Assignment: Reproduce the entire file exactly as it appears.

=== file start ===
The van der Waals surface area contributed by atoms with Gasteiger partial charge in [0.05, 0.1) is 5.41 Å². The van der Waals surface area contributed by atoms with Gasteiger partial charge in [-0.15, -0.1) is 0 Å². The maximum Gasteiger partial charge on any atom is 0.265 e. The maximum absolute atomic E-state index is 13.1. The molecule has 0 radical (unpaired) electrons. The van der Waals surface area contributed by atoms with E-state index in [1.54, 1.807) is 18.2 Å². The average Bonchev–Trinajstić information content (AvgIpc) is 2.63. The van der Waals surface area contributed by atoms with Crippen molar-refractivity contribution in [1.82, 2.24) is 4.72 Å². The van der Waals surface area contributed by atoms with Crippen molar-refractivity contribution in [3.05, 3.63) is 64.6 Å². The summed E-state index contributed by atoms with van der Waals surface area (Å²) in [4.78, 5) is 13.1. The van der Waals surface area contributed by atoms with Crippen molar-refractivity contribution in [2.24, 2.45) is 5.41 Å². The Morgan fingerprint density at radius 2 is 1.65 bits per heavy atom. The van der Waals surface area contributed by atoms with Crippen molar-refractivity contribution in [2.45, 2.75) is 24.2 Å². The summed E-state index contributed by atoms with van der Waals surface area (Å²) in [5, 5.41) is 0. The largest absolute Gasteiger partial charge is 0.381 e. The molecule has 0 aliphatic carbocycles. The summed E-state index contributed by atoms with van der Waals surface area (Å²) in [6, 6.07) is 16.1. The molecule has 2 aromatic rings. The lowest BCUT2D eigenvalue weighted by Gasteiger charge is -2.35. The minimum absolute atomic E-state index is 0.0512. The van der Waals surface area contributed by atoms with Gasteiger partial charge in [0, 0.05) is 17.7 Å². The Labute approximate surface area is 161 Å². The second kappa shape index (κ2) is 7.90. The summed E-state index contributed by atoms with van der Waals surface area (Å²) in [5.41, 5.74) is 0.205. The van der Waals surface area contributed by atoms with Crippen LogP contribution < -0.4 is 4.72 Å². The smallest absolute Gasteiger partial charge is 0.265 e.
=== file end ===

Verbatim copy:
The van der Waals surface area contributed by atoms with Gasteiger partial charge in [0.05, 0.1) is 5.41 Å². The van der Waals surface area contributed by atoms with Gasteiger partial charge in [-0.15, -0.1) is 0 Å². The maximum Gasteiger partial charge on any atom is 0.265 e. The maximum absolute atomic E-state index is 13.1. The molecule has 0 radical (unpaired) electrons. The van der Waals surface area contributed by atoms with E-state index in [1.54, 1.807) is 18.2 Å². The average Bonchev–Trinajstić information content (AvgIpc) is 2.63. The van der Waals surface area contributed by atoms with Crippen molar-refractivity contribution in [1.82, 2.24) is 4.72 Å². The van der Waals surface area contributed by atoms with Crippen molar-refractivity contribution in [3.05, 3.63) is 64.6 Å². The summed E-state index contributed by atoms with van der Waals surface area (Å²) in [4.78, 5) is 13.1. The van der Waals surface area contributed by atoms with Crippen molar-refractivity contribution in [2.24, 2.45) is 5.41 Å². The Morgan fingerprint density at radius 2 is 1.65 bits per heavy atom. The van der Waals surface area contributed by atoms with Crippen molar-refractivity contribution in [2.45, 2.75) is 24.2 Å². The summed E-state index contributed by atoms with van der Waals surface area (Å²) in [5, 5.41) is 0. The largest absolute Gasteiger partial charge is 0.381 e. The molecule has 0 aliphatic carbocycles. The summed E-state index contributed by atoms with van der Waals surface area (Å²) in [6, 6.07) is 16.1. The molecule has 2 aromatic rings. The lowest BCUT2D eigenvalue weighted by Gasteiger charge is -2.35. The minimum absolute atomic E-state index is 0.0512. The van der Waals surface area contributed by atoms with Gasteiger partial charge in [0, 0.05) is 17.7 Å². The Labute approximate surface area is 161 Å². The second kappa shape index (κ2) is 7.90. The summed E-state index contributed by atoms with van der Waals surface area (Å²) in [5.41, 5.74) is 0.205. The van der Waals surface area contributed by atoms with Crippen LogP contribution < -0.4 is 4.72 Å². The smallest absolute Gasteiger partial charge is 0.265 e.